A Child’s thoughts on Father’s Day

20130221_185244_1Since my husband is in Bahrain this week (our week starts from Sunday) we decided to celebrate Father’s Day on Saturday. I wrote a short poem for my 4 year old son to sing to his Dad for the occasion, but my son had already made his own song which was another version of the “Bumblebee song” he sings in nursery. This is how his song went:

Father’s Day, Father’s Day,

Landing on my street,

Father’s Day, Father’s Day,

Now he’s in Bahrain.

In Saudi, in hotel, in Dubai,

Father’s Day Father’s Day,

He lands and then he goes.

This song is far better than what I wrote and gives some insight into the mind of a child. I knew that the frequent travelling that my husband does and that he has been in Saudi for two years commuting over the weekends to Dubai must be having his toll on our young son but this is the first time he actually expressed it.

Children cannot understand that their fathers are working hard for them, they need their physical presence. They need to engage with them. My son was playing football with his dad on the weekend and he was so happy with the time he got with his dad that he kept telling him in between goals that he loves him.

For my husband it is so hard to be travelling all the time and when he comes home tired, to have to make an effort to engage with his son who has been eagerly waiting for him. More often than not they just end up “wrestling” on the sofa because my husband is mentally too tired to have a conversation with him and physically too tired to run around with him.

We are in transition of moving to Bahrain and now after 2 years of commuting we will be together like a normal family. My son will see his Dad every day and it will be normal for him to have him around. For now, my husband has already joined his new job in Bahrain and we are waiting for visas. Hopefully everything will work out and we will settle down soon. Till then the situation will remain:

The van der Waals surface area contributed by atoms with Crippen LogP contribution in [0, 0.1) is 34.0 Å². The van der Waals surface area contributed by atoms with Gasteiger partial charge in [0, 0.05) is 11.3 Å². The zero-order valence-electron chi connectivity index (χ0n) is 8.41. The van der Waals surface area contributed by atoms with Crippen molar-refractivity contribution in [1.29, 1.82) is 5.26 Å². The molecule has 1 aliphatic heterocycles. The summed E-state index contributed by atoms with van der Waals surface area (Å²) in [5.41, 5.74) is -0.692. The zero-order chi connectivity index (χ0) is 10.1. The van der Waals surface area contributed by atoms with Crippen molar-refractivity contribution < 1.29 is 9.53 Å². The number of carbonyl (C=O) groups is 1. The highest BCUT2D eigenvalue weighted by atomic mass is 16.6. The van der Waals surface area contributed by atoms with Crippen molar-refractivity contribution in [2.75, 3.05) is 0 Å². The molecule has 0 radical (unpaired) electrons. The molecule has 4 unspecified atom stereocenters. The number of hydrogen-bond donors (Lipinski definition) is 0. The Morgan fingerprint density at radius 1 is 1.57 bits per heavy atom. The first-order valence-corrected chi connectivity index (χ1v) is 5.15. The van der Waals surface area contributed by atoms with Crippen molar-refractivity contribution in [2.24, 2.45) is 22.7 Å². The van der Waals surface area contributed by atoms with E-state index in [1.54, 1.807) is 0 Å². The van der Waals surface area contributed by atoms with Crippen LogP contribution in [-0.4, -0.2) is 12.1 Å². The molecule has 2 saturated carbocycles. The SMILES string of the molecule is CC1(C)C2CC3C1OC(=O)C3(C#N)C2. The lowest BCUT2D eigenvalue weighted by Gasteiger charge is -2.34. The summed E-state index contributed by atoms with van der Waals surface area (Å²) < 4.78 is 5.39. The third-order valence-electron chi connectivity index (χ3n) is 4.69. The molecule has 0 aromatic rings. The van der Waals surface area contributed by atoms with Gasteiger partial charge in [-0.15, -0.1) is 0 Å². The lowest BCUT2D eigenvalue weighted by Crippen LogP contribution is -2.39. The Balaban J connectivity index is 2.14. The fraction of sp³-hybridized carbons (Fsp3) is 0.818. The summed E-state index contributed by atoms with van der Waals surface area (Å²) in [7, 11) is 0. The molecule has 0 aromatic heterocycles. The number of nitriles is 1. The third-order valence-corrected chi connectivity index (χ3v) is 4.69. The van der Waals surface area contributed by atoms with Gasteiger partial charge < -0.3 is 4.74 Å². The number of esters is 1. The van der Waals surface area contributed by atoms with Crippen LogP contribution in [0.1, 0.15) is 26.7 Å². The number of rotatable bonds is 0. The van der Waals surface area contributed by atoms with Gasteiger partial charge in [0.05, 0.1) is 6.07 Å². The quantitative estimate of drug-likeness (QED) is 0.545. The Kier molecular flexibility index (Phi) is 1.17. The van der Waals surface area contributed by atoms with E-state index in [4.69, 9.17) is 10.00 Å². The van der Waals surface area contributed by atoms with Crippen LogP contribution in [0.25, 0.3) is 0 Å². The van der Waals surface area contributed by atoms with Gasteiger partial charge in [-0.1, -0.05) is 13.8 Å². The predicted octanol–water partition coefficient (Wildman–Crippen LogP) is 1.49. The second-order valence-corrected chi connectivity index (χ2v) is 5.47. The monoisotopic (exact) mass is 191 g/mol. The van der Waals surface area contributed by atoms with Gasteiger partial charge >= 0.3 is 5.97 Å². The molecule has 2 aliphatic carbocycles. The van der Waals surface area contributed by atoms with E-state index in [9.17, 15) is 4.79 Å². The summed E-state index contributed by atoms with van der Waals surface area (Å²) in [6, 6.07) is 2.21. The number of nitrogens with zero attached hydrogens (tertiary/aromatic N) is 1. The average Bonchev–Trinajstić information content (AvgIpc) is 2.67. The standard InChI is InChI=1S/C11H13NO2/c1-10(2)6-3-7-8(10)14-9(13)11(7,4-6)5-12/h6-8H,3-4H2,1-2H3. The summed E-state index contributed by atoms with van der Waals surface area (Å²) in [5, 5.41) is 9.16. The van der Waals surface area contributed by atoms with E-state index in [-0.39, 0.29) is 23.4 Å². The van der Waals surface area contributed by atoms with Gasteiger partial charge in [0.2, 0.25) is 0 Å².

He lands and then he goes.

10 thoughts on “A Child’s thoughts on Father’s Day

  1. This is a familiar situation. I grew up with my mom in India while dad worked in the Middle East, and for a good many years I always thought of him as the nice man who brought presents for me and took Mamma’s attention away over holidays. And then he would be gone just as soon as he came. It’s weird to think of now, but that affected our relationship more than I could imagine. I knew he was my dad but I never really thought of him as such till we moved to the middle east when I was nine..I took me till I was eleven to start bonding properly, and then all to soon at age 15 we went back to India for high school..It’s been an odd relationship, and I’m not sure my mom ever understood that…if she did, she never said anything to me about it It’s nice to see that you have grasped that so well.

    • It’s always tough decision to make to split a family to improve the financial position. My husband had another option in which he would again have to commute, but I put my foot down. I have a good feeling that things will work out well.
      Children are very sensitive and sometimes we tend to overlook how well they can understand the situation thinking that they are too small yet. It must have been tough for you and reading your story makes me realize even more how important it is for both parents to be present for their children. Thank you so much for sharing this.

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